FAQ About Civil Litigation Law in Virginia

  • What is the civil justice system?

    The civil justice system is the part of our court system that deals with claims that are not criminal.  

  • What is a plaintiff and defendant?

    A plaintiff is the party bringing a civil claim.  A defendant is the party being sued.  

  • What does the civil process look like?

    It depends on the claims and the court in which those claims are brought.  Typically, a plaintiff files a complaint and a defendant files a responsive pleading.  The parties then engage in the discovery process and the claims will eventually get to a trial.  

  • How long do civil cases usually last?

    This depends on the complexity of the matter and the forum.  In some states, civil cases go on for years as there is no right to a speedy trial like in the criminal context.  

  • What type of cases are processed in civil courts?

    Cases that are heard in civil courts include business disputes, personal injury claims, will contests, and employment disputes.  

  • What is tort law?

    A tort is a civil wrong that causes a claimant to suffer loss or harm, resulting in legal liability for the person or entity who causes the tort. 

  • What is contract law?

    Contracts are the bedrock of civil society.  A contract requires an offer, acceptance, and some form of consideration.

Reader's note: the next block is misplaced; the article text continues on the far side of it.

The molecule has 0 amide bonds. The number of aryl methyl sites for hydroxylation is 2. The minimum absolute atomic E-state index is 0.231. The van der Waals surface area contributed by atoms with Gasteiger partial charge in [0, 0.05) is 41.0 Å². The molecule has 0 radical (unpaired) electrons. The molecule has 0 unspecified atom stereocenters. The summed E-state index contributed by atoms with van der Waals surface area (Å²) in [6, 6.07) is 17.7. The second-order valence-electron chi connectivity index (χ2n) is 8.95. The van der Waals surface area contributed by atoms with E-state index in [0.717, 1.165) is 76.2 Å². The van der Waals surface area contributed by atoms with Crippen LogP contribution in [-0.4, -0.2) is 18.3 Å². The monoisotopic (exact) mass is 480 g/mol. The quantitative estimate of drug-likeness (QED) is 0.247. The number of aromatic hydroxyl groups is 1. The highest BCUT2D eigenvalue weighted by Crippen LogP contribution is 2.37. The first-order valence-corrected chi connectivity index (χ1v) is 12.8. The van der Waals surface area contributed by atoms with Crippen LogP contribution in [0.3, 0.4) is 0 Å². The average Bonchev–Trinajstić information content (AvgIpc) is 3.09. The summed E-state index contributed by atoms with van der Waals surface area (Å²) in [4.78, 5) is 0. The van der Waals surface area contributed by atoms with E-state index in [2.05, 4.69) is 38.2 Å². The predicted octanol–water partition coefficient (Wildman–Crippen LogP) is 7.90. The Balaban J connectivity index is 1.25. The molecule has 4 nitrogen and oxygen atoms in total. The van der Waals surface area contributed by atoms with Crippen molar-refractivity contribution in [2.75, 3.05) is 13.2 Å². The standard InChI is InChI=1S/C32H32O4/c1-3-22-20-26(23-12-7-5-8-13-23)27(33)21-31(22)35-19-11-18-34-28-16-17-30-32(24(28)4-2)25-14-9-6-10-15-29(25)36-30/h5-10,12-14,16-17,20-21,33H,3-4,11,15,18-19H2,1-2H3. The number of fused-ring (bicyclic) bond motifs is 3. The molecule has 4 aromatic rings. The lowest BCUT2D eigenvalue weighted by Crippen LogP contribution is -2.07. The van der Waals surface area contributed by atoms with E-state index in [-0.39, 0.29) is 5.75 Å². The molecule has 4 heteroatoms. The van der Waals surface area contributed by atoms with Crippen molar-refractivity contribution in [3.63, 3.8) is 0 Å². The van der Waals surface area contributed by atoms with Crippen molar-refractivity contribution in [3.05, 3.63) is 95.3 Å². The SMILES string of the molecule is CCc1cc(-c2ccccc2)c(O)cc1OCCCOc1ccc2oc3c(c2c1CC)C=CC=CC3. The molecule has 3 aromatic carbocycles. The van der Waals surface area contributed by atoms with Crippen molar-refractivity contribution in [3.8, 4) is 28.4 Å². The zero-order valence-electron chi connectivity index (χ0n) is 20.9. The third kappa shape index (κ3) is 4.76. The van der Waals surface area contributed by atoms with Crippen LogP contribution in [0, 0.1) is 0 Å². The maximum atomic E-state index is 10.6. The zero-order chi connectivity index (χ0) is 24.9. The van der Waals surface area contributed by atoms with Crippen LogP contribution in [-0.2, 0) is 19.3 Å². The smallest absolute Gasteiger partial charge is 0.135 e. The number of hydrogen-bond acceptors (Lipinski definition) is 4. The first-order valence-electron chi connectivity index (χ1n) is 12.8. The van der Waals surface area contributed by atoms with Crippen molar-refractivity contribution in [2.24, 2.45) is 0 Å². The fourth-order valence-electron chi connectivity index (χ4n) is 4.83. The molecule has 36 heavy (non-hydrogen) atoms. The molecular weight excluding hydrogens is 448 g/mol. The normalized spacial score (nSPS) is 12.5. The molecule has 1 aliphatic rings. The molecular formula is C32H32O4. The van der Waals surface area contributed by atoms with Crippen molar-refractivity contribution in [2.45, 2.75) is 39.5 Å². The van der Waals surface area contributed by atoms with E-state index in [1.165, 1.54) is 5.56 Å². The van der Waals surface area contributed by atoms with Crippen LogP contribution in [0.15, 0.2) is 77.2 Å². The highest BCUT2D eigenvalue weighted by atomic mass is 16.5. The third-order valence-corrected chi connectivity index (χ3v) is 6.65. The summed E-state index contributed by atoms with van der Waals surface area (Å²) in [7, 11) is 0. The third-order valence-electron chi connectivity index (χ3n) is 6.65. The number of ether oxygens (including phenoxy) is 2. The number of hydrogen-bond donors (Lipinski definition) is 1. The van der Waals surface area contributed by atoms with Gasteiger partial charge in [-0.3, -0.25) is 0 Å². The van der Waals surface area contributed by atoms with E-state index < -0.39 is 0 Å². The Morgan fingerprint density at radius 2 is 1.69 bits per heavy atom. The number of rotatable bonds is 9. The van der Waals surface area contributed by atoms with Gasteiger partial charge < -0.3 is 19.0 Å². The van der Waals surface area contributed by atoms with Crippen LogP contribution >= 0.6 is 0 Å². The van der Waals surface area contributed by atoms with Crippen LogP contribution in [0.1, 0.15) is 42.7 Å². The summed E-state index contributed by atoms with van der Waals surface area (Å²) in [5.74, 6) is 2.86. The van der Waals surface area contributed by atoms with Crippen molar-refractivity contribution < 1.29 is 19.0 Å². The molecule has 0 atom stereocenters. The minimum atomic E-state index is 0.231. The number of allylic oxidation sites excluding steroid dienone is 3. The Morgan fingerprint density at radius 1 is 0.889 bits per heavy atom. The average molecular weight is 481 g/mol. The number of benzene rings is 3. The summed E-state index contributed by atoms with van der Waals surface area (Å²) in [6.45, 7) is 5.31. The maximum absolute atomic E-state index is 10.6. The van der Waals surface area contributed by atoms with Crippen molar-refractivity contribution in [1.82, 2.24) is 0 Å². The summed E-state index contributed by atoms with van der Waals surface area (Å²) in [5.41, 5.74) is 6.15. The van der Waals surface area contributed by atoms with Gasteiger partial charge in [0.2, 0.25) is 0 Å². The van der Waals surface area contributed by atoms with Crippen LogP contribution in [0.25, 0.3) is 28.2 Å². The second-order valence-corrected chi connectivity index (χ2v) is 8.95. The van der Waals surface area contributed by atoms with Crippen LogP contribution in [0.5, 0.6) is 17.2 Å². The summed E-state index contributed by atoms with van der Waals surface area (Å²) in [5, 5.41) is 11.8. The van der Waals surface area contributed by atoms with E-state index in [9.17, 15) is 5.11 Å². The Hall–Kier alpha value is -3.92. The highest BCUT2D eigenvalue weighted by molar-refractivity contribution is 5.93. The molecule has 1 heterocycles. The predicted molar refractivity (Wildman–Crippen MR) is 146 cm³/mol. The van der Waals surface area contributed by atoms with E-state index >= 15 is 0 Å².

• How long do I have to file my claim?

    This depends on the location and the claim.  In Virginia, some statutes of limitations are as short as one year and as long as five years.  


  • What are the alternative methods of dispute resolution?

    ADR or Alternative Dispute Resolution includes mediation and arbitration.  It is a way of settling disputes outside of the traditional litigation process.  

  • What are some common litigation suits?

    Some common litigation suits include divorce, breach of a restrictive covenant, or breach of contract.

  • Can you define defamation and slander? What do I need for a suit?

    Defamation includes untrue statements published by one person about another.  

  • My child damaged someone’s property, am I liable?

    It depends.  If your child is under a certain age, you are usually not liable for any damage they cause.  However, if you let your 14 year old drive your sports car and he or she kills someone, you could definitely be liable.  

  • I fell in a store; can I sue for my injuries?

    It depends.  Was there an unknown hazard like a freshly waxed floor that was not marked?  If so, then you could probably sue.  

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